The Amistad Project, an election integrity watchdog group, highlighted in its recent press conference how Mark Zuckerberg placed constraints on the nearly half-billion dollars he funneled into the 2020 elections, including the ability to rescind donations if counties didn’t meet all of his demands.
The revelation adds to growing suspicions over Zuckerberg’s meddling in the 2020 election, including leveraging nearly all of his money to exclusively boost Democrat turnout.
Amistad Director Phill Klein explained in the group’s December 16th press conference how the Center for Technology and Civic Life (CTCL), which received nearly $400 million from Zuckerberg, included stipulations in its contracts with state officials and legislatures that they could demand their millions back if their request were not adhered to:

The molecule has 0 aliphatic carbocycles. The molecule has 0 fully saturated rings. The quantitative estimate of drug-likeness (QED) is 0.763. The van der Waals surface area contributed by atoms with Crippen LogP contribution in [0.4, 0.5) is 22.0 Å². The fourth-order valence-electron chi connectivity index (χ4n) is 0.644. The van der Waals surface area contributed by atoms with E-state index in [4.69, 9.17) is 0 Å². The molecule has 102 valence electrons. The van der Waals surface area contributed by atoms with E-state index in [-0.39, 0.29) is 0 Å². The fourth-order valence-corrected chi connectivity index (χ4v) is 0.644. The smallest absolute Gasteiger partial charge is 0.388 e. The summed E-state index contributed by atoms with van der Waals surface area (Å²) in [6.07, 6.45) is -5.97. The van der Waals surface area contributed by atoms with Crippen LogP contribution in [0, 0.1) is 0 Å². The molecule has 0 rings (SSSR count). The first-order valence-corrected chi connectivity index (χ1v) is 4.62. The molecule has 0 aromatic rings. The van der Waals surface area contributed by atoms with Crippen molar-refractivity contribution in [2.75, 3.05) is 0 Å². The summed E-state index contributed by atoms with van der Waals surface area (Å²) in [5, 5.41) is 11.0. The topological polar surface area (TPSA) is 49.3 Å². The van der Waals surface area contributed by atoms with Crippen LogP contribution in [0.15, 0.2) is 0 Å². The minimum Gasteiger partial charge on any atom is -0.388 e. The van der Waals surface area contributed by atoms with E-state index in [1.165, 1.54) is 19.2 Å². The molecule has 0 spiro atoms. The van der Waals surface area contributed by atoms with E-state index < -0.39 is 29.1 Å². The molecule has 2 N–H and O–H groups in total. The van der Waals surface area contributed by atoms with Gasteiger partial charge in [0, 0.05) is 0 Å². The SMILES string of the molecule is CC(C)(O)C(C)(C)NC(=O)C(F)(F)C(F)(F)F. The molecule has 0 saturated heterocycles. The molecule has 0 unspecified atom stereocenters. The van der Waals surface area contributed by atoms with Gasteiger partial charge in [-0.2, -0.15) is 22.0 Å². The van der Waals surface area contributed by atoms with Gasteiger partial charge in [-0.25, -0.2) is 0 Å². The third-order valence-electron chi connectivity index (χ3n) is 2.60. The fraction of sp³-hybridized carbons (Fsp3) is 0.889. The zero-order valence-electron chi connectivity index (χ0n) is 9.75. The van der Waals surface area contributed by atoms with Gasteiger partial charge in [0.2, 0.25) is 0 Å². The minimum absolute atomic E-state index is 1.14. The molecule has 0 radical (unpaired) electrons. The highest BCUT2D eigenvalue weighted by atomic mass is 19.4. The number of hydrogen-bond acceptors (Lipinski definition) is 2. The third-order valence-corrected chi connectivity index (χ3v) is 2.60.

A clawback agreement in every contract that CTCL did with Mark Zuckerberg money that says if you do not follow our plan, we’re going to take back our money. All of it.
In short, “you have to do what we say,” according to Klein.
A fellow Amistad Project lawyer noted they found “clawback provisions in the CTCL contracts that were executed with local governments, local electoral officials” that “had within them specific language that said the electoral officials must spend the money on specific things.”
“Dropboxes, satellite voting, there was a whole host of things that were stipulations in the clawback agreements. And so what we have here is a private agency giving money to a local elected official and entering into a contract requiring these local precincts and electoral officials to do specific things,” he added.
“The claw back language in the CTCL agreements represents a longterm, contingent liability for counties and municipalities who received the CTCL grants. These liabilities pose long-term audit, bonding, or pension risks to those counties who received CTCL grants,” the Amistad Project’s official report notes.